the Church of the Madonna dell’Orto in Venice: a shrine of treasures – part one
In one’s peregrination across Venice, it is usual to include the district of Cannaregio, which in the past was a buzzing artisanal and mercantile area. The area has a lot to offer: in this blog we will focus on the beautiful church of the Madonna dell’Orto, which is widely recognized as a must-see sight in Venice among the off-the-beaten options.
This post offers a selected group of artworks to guide the visitors in this shrine of beauty.
Founded in the mid-14th century in the extreme north of Cannaregio district, where the easiest connections with the mercantile routes to the North of Italy and rest of Europe occured, this church was not by case first dedicated to Saint Christopher.
According to the Golden Legend (a collection of hagiographies of the most important Christian Saints), Christopher was a giant good man, who used to take people across the rivers by carrying them on his shoulders. One day he met a child meaning to cross the river. Christopher started walking with the child on his shoulders but, he had to stop: the young boy was too heavy. Then he understood that the child couldn’t but be Jesus, the Worldbearer. Due to this legendary episode, Christopher is chosen as a patron saint for boatmen, travelers, merchants and many other groups.
Not a long time after the construction, something noticeable happened and prompted the co-dedication of the Church with Virgin Mary.
In 1377 sculptor Giovanni Santi had realized a stone statue of a Madonna and Child for the Church of Santa Maria Formosa, but the priest refused it.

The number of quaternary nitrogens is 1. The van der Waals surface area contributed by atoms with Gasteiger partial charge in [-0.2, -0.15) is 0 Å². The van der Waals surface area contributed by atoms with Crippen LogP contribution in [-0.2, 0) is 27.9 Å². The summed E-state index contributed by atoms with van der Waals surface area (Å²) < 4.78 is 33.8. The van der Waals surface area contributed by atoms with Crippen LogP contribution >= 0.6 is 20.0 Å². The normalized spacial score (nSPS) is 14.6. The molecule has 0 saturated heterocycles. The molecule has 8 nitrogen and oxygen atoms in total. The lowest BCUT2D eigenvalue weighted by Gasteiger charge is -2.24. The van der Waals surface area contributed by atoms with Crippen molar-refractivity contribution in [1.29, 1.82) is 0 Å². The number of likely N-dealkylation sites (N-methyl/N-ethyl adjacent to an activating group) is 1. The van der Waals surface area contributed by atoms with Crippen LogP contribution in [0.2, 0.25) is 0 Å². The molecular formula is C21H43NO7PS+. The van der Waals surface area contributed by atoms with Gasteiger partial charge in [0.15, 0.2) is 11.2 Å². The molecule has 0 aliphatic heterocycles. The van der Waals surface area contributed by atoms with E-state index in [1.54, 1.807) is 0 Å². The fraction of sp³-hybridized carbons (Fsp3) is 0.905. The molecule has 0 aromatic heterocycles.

The artist was obliged to take the statue back to his studio. He decided to keep it in his orchard, and there the Madonna started showing its supernatural essence. It became translucent at night and the faithful started thinking it could perform miracles.
Therefore, the guild of the merchants offered to purchase the statue for 150 ducats, a considerable sum, and Giovanni De Santi consented to sell the miraculous artwork in exchange for his burial in the new site of display of his Madonna.
You can see the statue today by entering San Mauro Chapel, at the end of the right-hand nave wall of the church.
Jacopo Robusti, nicknamed Tintoretto, one of the greatest Renaissance painters in Europe, settled near the Madonna dell’Orto Church in 1548.
He had his studio here till the end of his life, in 1594. In that house, he lived together with his wife Faustina and eight children, some of whom great painters as well, like Domenico and Marietta.
You can still see his house, with little effort, by getting across one bridge from the Church and turn left along Fondamenta dei Mori.
Being the Church where he baptized his children, and where he probably attended regular services, Tintoretto left several artworks to this place of faith.
The first paintings he realized for the church were the organ shutters, now dismantled and assembled in three different paintings.
When the organ shutters were closed, the faithful could admired a stunning Presentation of Virgin Mary to the Temple.
Another episode derived from the Golden Legend, it narrated that Child Mary, aged three, was accompanied by her parents Anne and Joachin to the temple to receive education. She had to climb a bunch of 15 steps to get to the temple, and she did not want any help by her parents, as she was already aware of her destiny.
Tintoretto, also considering the very limited amount of space he had to realized the stairway, created a beautiful foreshortening of the architecture. He also paid homage to the city of Venice, by decorating the stairs like the Stairway of Giants in the Doge’s Palace, which back then had the motives of the steps guilt.
When the shutters were open, believers got to see the two apostolic saints Peter and Paul.
Peter, wearing pontifical garments, is kneeling while having a vision of the Cross, anticipation of his own crucifixion.
Paul is also represented a moment before his martyrdom, praying while his executioner is about to behead him with a sword.
The former painting attracted several criticism, for the inconvenient gesture of St. Peter depicted with the golden key between his thighs. It even possibly inspired the satyr La Chiave by Anton Francesco Doni.
If you want to learn more about the other pieces by Tintoretto in this Church, please continue the church of the Madonna dell’Orto: The temple of Tintoretto’s art – part two.
Do not forget to book a BestVeniceGuide when visiting this sight.